A new report from the Federal Reserve this week says debt held by households increased by almost 4% in the first quarter. Much of that increase happened before the pandemic started. But what does that say about where we are headed now?
Some people are digging deeper into debt during the pandemic. Greg McBride at Bankrate.com said about 1 in 6 households reports having more debt now than before the crisis.
“And that’s 1 in 4 for those that have suffered some sort of income disruption,” McBride said.
A separate report from the New York Fed says the average debt per capita rose to $52,000 in the first quarter, about 3% more than the year before.
But economist Tim Quinlan at Wells Fargo said the government’s stimulus has caused many people’s incomes to rise, too.
“April, for example, was the best month on record for personal income. That was the month that the stimulus checks got counted,” Quinlan said.
And, some consumer credit has slowed, Warren Kornfeld at Moody’s said.
“It’s down very, very significantly with auto, because auto sales are down,” Kornfeld said.
He said the concern is whether borrowing will start to rise more as the government’s stimulus wears off.
COVID-19 Economy FAQs
Are states ready to roll out COVID-19 vaccines?
Claire Hannan, executive director of the nonprofit Association of Immunization Managers, which represents state health officials, said states have been making good progress in their preparations. And we could have several vaccines pretty soon. But states still need more funding, she said. Hannan doesn’t think a lack of additional funding would hold up distribution initially, but it could cause problems down the road. “It’s really worrisome that Congress may not pass funding or that there’s information circulating saying that states don’t need additional funding,” she said.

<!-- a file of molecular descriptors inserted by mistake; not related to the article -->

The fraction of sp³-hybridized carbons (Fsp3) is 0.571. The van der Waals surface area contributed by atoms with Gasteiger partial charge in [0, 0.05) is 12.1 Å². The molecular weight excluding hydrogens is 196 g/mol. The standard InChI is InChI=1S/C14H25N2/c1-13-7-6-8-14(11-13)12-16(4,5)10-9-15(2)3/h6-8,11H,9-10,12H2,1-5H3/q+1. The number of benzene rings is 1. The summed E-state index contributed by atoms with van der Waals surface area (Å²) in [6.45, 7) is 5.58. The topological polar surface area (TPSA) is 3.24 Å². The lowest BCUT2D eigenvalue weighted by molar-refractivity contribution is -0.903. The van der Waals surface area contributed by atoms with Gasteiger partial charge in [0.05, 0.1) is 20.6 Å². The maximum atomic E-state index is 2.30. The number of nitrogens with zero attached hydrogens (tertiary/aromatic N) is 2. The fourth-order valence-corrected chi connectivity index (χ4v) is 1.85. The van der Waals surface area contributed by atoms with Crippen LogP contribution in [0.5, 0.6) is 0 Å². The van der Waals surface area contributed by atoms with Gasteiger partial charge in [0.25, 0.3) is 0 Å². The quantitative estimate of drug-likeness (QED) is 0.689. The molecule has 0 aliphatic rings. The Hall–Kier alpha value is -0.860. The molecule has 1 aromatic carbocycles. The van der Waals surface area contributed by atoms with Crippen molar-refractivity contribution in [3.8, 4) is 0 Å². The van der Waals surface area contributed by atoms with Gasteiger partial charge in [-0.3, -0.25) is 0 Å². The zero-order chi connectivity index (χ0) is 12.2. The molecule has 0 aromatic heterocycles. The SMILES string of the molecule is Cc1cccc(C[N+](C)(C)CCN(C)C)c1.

How is the service industry dealing with the return of coronavirus restrictions?
Without another round of something like the Paycheck Protection Program, which kept a lot of businesses afloat during the pandemic’s early stages, the outlook is bleak for places like restaurants. Some in the San Francisco Bay Area, for example, only got one week of indoor dining back before cases rose and restrictions went back into effect. Restaurant owners are revamping their business models in an effort to survive while waiting to see if they’ll be able to get more aid.
How are hospitals handling the nationwide surge in COVID-19 cases?
As the pandemic surges and more medical professionals themselves are coming down with COVID, nearly 1 in 5 hospitals in the country report having a critical shortage of staff, according to data from the Department of Health and Human Services. One of the knock-on effects of staff shortages is that people who have other medical needs are being asked to wait.
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